Starting out is never easy, and if you are on a “find app developer for startup mission,” you’ve probably felt frustrated more than once. If you’re a small company, you’ll have to compete for talent with the biggest and best businesses in the world (not just Silicon Valley). Don’t worry, though; we’ve compiled a “how to find software developer for startup 101” guide.
The Find App Developer For Startup(s) Guide
When you are on a mission to find web developers for startups, it’s important to understand why a web developer might (or might not) want to work with you and your company. Many companies make the mistake of believing that you need to offer a more lucrative salary than your competitors to draw in the talent you’d like. Compensation is very important when hiring software developers for startup businesses, but it’s not the only factor.
If you want to know how to find developers for startup businesses, you have to dig deeper. Many of the most successful tech projects in the world (like Dropbox and Skype) were built by volunteers who simply enjoyed the challenge and fulfillment of the projects they were offered.
1. Have a Clear Vision in Place
Are you able to grab the imagination of your future employees? People are more motivated if they know the cause they are working for. Make sure that you understand the pain points you are addressing and the problems you’re solving for the customers you hope to serve. You don’t have to change the world, just a small portion of it.
Start your job adverts with your mission and vision statement, e.g., “We want to disrupt the way small businesses manage their accounts,” or “We want to remove the obstacles that eCommerce businesses face when it comes to AI.” Inspiring others shouldn’t just be part of your marketing efforts – it’s an important part of recruitment too.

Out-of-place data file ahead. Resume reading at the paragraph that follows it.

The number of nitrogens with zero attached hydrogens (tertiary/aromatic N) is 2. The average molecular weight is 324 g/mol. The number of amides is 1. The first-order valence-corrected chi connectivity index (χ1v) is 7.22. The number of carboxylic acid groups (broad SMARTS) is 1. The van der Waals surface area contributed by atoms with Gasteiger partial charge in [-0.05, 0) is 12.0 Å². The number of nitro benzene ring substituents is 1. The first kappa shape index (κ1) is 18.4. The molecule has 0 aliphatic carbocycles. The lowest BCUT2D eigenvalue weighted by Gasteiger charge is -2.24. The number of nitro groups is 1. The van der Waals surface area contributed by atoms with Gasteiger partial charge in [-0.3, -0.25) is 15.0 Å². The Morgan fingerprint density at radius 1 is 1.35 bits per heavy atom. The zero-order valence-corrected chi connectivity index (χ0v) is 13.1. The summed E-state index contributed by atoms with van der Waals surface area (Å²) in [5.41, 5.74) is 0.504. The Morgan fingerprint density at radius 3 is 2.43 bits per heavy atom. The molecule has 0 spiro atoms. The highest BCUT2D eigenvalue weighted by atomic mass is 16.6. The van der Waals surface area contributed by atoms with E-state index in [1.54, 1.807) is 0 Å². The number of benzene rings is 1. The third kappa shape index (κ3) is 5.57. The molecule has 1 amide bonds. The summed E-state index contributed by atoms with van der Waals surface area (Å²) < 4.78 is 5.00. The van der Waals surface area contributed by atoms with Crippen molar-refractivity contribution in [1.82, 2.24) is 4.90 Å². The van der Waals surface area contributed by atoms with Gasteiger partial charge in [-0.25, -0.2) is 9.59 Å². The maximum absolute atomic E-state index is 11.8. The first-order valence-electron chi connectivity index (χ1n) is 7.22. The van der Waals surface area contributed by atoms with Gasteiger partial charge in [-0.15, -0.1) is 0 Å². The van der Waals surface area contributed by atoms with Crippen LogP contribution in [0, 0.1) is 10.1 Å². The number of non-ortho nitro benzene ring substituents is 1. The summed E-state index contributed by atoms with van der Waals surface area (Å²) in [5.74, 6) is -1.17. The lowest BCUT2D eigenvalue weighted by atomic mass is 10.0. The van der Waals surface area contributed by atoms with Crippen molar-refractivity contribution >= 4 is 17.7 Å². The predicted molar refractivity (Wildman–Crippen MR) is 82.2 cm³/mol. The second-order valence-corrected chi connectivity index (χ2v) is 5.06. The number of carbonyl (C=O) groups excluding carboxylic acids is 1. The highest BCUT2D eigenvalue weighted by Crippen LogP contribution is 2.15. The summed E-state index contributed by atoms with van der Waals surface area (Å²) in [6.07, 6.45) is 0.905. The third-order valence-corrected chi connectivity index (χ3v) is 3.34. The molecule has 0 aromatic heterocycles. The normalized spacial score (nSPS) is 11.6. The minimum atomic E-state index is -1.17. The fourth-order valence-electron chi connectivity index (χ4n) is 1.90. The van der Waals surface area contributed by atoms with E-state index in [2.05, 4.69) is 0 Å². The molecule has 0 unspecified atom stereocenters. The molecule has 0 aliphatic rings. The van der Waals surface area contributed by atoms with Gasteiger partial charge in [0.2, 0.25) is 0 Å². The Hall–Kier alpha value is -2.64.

2. Share the Success
Many developers are looking beyond traditional compensation packages these days. Many developers made their fortunes by sharing in the profits of the startups they joined before the companies went public. Consider offering shares in your business as part of the compensation package. You don’t want to give away too much control, but giving a few stock options to the right people might be the hook you need.
3. Look For Visionaries
Sometimes a startup asks their teams to take a leap of faith and believe in their business. Not every personality will be suited to this way of thinking, so look a little wider than recruitment sites and resumes. Who are the thought leaders you’ve spotted on forums or Medium? What are they interested in solving? Approach a few of the vocal advocates who believe in your vision – don’t wait for them to apply to job ads.
4. Share Your Opinions
This also relates to our next point: sharing your opinions. Don’t just observe Reddit or read articles on Medium/LinkedIn. Share your own opinions online. You can write opinion pieces, invite commentary, join webinars or make vlogs about your business. Invite others to argue or disagree with you. You’ll not only promote your business idea but meet interesting developers who are willing to take risks with you.
5. Use the Right Sites/Agencies
If you are still wondering how to find a developer for your startup, you might want to start looking in different areas. Don’t just stick to the usual websites or even the usual geographies. Offshoring or hiring freelancers to fill talent gaps is becoming more commonplace. You’ll not only gain access to some of the best talents in the world, but you’ll also save money!
Developers in Ukraine, Belarus, China, India, and South America are much cheaper than developers in the US or UK but just as qualified. Finally – don’t forget to ask around! Ask your network and current employees for referrals, or offer referral bonuses to employees to incentivize them to do the talent searching on your behalf!
If you are still wondering how to find an app developer for startup businesses, you need to start changing your approach. Finding a good developer isn’t just about offering the most money or the best benefits. It’s also about achieving buy-in from future employees and looking outside the box.
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